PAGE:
In fact, not only the merchants in Bat Trang craft village prefer trading Chinese products to Vietnamese. The merchants in Dong Xuan market, the biggest wholesale market in Hanoi, have also admitted that trading Chinese goods can bring them higher profits; therefore, Chinese goods are their top choice.
The problem is that Chinese goods are dirt cheap, which explains why Vietnamese people still spend money on Chinese goods, even though they know that the products have low quality.
Two years ago, Hanoi was busy preparing for the great festival to celebrate the 1000th anniversary of Thang Long – Hanoi establishment. At that time, Bat Trang potteries and Van Phuc silk in Ha Dong were displayed at cultural events, which were described as the “cultural envoys” to Vietnamese and foreign visitors.
Van Phuc silk showed how the craftsmen of the capital city are clever with their hands. Noisy campaigns were launched at that time to make the products more popular to travelers, domestic and foreign.
Nowadays, Van Phuc silk village is still bustling with profuse silk products available. However, visitors now can see the sorrow in the eyes of the old craftsmen who fear that the traditional handicraft may be lost in oblivion one day.
Like in Bat Trang village, a lot of weaving workshops in Van Phuc village have to shut down because their products cannot compete with cheap Chinese silk industrial products. Some workshops have been struggling to survive, trying to maintain production. However, they import fiber and dying chemical substances from China to reduce the production costs.
The silk shops in Van Phuc village are still bustling with full visitors. However, the majority of the products available are made in China, not made in Van Phuc.
“Most of the weaving workshops in the village have shut down. How can there be so much silk for sale?” Van, the owner of a weaving workshop in Van Phuc said.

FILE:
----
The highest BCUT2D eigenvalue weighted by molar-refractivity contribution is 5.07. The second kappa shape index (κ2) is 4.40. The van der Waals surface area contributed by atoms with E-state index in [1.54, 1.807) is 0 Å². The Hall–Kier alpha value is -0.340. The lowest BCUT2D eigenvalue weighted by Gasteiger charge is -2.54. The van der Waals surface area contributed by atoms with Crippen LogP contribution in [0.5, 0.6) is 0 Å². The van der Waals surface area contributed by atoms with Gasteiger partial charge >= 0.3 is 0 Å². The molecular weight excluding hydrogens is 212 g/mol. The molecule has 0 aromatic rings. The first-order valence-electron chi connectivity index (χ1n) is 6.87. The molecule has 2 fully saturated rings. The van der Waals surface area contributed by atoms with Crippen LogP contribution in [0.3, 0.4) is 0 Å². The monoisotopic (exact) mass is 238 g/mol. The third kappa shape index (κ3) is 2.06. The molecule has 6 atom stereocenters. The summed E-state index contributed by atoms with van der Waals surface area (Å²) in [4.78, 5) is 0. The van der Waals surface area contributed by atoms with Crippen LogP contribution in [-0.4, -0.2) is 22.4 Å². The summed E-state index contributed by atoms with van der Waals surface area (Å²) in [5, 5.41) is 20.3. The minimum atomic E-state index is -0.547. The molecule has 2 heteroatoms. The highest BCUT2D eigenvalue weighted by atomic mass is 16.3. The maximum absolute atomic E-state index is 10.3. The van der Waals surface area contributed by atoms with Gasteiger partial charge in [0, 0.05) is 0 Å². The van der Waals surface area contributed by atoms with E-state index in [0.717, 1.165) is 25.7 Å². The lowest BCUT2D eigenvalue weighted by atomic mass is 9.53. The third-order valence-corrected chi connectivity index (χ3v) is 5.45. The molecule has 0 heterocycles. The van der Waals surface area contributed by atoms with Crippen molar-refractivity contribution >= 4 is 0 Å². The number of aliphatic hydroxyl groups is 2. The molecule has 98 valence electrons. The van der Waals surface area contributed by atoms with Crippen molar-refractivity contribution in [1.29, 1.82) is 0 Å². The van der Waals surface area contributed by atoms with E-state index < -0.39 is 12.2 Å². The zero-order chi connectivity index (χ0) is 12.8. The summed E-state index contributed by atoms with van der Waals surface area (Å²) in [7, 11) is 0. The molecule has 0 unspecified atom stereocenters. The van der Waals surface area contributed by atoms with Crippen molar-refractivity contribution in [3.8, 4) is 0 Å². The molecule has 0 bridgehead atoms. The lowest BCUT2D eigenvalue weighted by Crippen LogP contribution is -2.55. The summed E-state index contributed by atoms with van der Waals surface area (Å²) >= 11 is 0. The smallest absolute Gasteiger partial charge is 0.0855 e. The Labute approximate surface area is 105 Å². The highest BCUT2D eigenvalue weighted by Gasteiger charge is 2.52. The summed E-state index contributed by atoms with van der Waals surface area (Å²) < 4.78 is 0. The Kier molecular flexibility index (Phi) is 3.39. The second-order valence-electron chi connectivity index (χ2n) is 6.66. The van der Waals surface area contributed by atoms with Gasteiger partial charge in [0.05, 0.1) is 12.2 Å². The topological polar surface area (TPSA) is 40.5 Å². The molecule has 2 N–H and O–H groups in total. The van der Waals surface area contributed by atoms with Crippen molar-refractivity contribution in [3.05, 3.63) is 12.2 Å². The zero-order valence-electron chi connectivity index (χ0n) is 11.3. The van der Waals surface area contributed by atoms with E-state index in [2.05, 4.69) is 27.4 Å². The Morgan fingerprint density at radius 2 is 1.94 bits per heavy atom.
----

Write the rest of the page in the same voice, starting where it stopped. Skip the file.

“Even Van Phuc village cannot stand any more amid the difficulties, let alone other craft villages,” she continued. “As a result, the silk products introduced by the sellers as Van Phuc silk, in fact, come from China.”
The people in Van Phuc village also said that looking for real Van Phuc silk products now is a difficult job like “looking for a needle in a haystack.” Meanwhile, foreign made silk products are always in plenty which have been introduced as the products from Malaysia, Thailand and Taiwan. However, craftsmen have affirmed that all the products are from China.
“Van Phuc village now look like a market that sells silk products with different sources, rather than a traditional weaving village. The biggest bitterness is that Van Phuc silk has been defeated right in their home land,” said Nguyen Van Sinh, Chair of the Van Phuc Silk Craft Village Association.
China made votive papers harm Dong Ho paintings
Unlike other craft villages, the craftsmen in the traditional Dong Ho folk woodcut painting in Thuan Thanh district of Bac Ninh province do not have to compete with Chinese products. However, big tragedy still has come: most of the craftsmen here have given up their career of making folk woodcut painting.
There are only two craftsmen in the village who still make paintings – Nguyen Dang Che and Nguyen Huu Sam.
Dong Ho Village’s people are getting richer every day with their new job of making votive papers.
It was the Chinese merchants who made local people give up the traditional handicraft. Dong Ho has disappeared in the thoughts of people.
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